The Golden Mead Revival


Think of mead and images of loud and bearded, large, blonde Vikings drinking from horns and gnawing on chicken bones spring to mind. When you meet Bob Thornton, one of the exponents of the current mead revolution occurring across the land, your first thoughts are not so far off the mark (well, the bearded and massive bit). Bob’s the sort of a fellow you’d meet wrapped in animal skins in Beowulf or swinging an axe in a tale written by JRR Tolkien.


Bob Thornton

Mead is created by fermenting honey with water, sometimes with various fruits, spices, grains, or hops – in the past it was a simple beverage brewed with honey, water, and yeast. Many regard it as the oldest alcoholic drink known to man, it predates beer, wine and formalised agriculture. It has also gone by the names honey wine, ambrosia, or nectar. The balance of honey affects the sweetness — additives greatly alter the flavour. These additives range from hops and malt to fruit, spices, and even egg whites. Mead’s flavour can elicit comparisons ranging from beer to dessert wine.

I tried mead for the purpose of this article. And? It’s absolutely delicious and insanely versatile, especially with the inventiveness currently happening within Britain’s craft mead industry. Whether you typically drink beer, wine, or booze, it’s definitely time to dive into mead.

Bob runs More Mead working in collaboration with Sam Cooper, the head mead maker at New Quay Honey farm in Wales. Bob also imports the best quality German meads that he can get his hands on and sells a range of drinking horns and holders.

When Country Squire Magazine asked Bob why mead?, he answered:

“I‘ve had a real passion for mead for as long as I can remember. In my humble opinion it’s the best drink on this good Earth. Revered and drunk by our ancestors, it was attributed with magical, mystical and healing properties and was even drunk by the Gods themselves, in lots of cultures, if you believe the tales. Mead is the root of the name ‘Honey-moon’. The wedded couple would be plied with mead for one month after the wedding to help with fertility and conception.

I have spent a lot of time searching out and trying real meads, those brewed from Honey and water, with fruit and spices, and it’s been an exciting and interesting Journey, with hopefully a long and interesting road ahead.

Mead is massively underrated as people just haven’t tasted it. I believe there is a huge market out there and I’m converting people one by one using More Mead.”

Most of More Mead’s current sales are at markets and living history or re-enactment events. More Mead also attends LARP fairs and food and drink festivals. The Grapevine Pub in Exmouth, Devon, is leading the way by selling their meads by the glass and bottle plus there are some great books being written on mead and food pairing which will be available when published.

One big objection to drinking mead is the alcohol content. What’s the point of a pub stocking mead if punters can only drink a quarter pint before being over the limit? After all, mead, while thought of today as being beer-like, is usually 12-16 percent alcohol, though it can get up to 19 percent if fermented using modern methods.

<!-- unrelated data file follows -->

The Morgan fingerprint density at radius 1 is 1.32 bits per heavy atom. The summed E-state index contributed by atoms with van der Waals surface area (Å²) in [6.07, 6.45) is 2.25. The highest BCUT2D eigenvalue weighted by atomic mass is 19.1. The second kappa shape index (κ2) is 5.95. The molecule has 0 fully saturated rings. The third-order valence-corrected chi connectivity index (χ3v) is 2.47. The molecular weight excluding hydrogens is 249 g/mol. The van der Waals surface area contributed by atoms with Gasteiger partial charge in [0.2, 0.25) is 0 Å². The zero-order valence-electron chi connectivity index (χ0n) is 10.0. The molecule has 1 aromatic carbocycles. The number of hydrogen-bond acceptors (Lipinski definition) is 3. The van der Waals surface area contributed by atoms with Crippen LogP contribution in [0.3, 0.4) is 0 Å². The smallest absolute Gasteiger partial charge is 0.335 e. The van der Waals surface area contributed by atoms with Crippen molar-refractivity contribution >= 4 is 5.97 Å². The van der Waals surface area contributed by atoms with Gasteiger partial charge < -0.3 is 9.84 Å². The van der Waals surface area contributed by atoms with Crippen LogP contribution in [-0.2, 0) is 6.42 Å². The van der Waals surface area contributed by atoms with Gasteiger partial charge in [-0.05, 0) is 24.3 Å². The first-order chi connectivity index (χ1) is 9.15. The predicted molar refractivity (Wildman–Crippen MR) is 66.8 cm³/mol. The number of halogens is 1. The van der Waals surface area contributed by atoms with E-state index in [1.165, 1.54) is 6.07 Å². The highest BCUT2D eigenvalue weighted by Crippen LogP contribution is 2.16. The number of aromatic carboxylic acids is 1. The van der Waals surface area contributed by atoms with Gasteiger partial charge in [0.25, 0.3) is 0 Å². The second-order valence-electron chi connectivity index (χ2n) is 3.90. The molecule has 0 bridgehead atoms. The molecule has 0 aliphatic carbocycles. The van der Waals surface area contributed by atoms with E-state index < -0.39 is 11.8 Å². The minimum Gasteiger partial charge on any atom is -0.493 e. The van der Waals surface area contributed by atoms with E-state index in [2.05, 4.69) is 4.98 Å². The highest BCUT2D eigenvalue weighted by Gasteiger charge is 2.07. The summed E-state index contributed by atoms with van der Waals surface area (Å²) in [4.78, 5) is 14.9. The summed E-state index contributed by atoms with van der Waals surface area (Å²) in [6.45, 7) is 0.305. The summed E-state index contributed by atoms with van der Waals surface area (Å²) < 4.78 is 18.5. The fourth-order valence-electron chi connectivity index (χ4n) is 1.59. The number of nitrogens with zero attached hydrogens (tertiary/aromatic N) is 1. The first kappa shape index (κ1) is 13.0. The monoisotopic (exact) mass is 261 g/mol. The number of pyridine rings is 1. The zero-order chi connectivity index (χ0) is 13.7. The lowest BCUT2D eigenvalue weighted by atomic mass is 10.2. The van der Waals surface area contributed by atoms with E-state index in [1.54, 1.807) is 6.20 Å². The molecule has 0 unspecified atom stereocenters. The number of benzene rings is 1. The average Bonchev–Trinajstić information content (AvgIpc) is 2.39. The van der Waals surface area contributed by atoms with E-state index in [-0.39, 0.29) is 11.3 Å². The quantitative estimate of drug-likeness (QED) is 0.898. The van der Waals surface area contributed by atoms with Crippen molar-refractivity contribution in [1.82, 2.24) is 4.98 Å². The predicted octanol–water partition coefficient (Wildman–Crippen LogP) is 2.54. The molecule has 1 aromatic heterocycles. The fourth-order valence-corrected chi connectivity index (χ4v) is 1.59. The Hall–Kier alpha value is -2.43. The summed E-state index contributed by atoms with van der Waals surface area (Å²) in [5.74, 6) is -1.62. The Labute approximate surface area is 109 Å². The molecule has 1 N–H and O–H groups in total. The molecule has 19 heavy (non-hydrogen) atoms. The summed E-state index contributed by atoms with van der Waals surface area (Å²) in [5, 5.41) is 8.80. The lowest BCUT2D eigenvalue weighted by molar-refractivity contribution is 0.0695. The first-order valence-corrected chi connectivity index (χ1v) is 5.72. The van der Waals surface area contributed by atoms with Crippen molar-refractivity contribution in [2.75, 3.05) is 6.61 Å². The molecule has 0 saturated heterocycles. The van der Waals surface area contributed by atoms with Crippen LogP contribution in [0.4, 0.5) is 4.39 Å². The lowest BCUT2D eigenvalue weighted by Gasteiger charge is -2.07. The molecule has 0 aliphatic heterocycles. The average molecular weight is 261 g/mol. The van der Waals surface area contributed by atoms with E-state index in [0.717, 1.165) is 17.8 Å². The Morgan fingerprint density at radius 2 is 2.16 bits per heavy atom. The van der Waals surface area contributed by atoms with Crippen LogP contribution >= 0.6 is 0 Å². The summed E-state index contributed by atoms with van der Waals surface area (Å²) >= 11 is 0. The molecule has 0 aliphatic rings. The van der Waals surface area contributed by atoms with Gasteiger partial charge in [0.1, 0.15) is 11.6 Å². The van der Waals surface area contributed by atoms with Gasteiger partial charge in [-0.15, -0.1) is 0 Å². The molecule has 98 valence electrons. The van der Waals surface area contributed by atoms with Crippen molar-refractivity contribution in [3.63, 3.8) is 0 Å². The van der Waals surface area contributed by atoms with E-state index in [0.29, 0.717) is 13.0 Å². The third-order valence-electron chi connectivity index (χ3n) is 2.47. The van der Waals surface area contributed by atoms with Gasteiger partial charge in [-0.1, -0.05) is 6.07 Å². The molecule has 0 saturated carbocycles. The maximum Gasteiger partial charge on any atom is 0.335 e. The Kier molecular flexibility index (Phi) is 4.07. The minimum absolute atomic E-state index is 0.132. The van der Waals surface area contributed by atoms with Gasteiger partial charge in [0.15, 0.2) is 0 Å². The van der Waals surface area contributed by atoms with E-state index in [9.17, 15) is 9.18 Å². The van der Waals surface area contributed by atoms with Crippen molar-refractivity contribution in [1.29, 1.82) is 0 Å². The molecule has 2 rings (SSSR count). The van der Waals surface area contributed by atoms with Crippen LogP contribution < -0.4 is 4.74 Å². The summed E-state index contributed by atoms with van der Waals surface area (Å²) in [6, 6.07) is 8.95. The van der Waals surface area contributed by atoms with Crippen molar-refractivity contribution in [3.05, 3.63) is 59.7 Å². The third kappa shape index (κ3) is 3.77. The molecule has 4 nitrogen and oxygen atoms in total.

Bob doesn’t agree with that objection:

“The average alcohol content of our meads is around 13% which is standard wine strength. How much gin and whisky gets sold in Britain’s pubs? The alcohol content of both is over 40%. I do not suggest for one minute that people drink and drive – no way. But drinking mead you’re getting the benefits of a honey-based drink as well as getting tipsy in a cost-effective way! What more could you ask for? That said, there are now some mead makers producing a beer strength mead, around 5-6%, that is ideal for quaffing, and we are looking at producing one later this year ourselves”.

Actually, Mead can also be distilled to a brandy or liqueur strength. A version called “honey jack” can be made by partly freezing a quantity of mead and straining the ice out of the liquid (a process known as freeze distillation), in the same way that applejack is made from cider.

Country Squire readers – if they have not tried mead – should get out there and give it a go. It is simply delicious and the variety is sure to suit all tastes.

Up the mead revolution!

More Mead’s meads and accessories can be acquired via their online store here.

6 thoughts on “The Golden Mead Revival

  1. Hate to burst your bubble Gordon, sulphites will not kill yeasts at permitted levels, it is used as an anti-oxidant.

  2. Oh Jimmy!! I second what Bob says! At Lancashire Mead not only do we not use sulphites (used to stop fermentation & prevent re-fermentation) we do not use finings, in fact the only slightly chemical addition is a nutrient for the yeast. Many of my customers will testify that it is possible to drink up to 2 litres of our meads without the bad head associated with most other Meads, not that I’d recommend trying it but I’ve drank about 3 litres with no bad head but took 24hrs to sober up due to insufficient food intake over the evening!

  3. Ha! Jimmy, we have had many a night on the mead with no serious consequences…well, other than some dubious shenanigans. The key is to find and drink Meads that don’t contain any sulphites, one of the main culprits in producing a hangover that feels like angry dwarves having a party in your head. Cited evidence? Not much but plenty of personal anecdotes!

  4. Ever got a hangover from mead? If yes, you’ll understand why we drink beer! Lovely drink….with consequences!!!!

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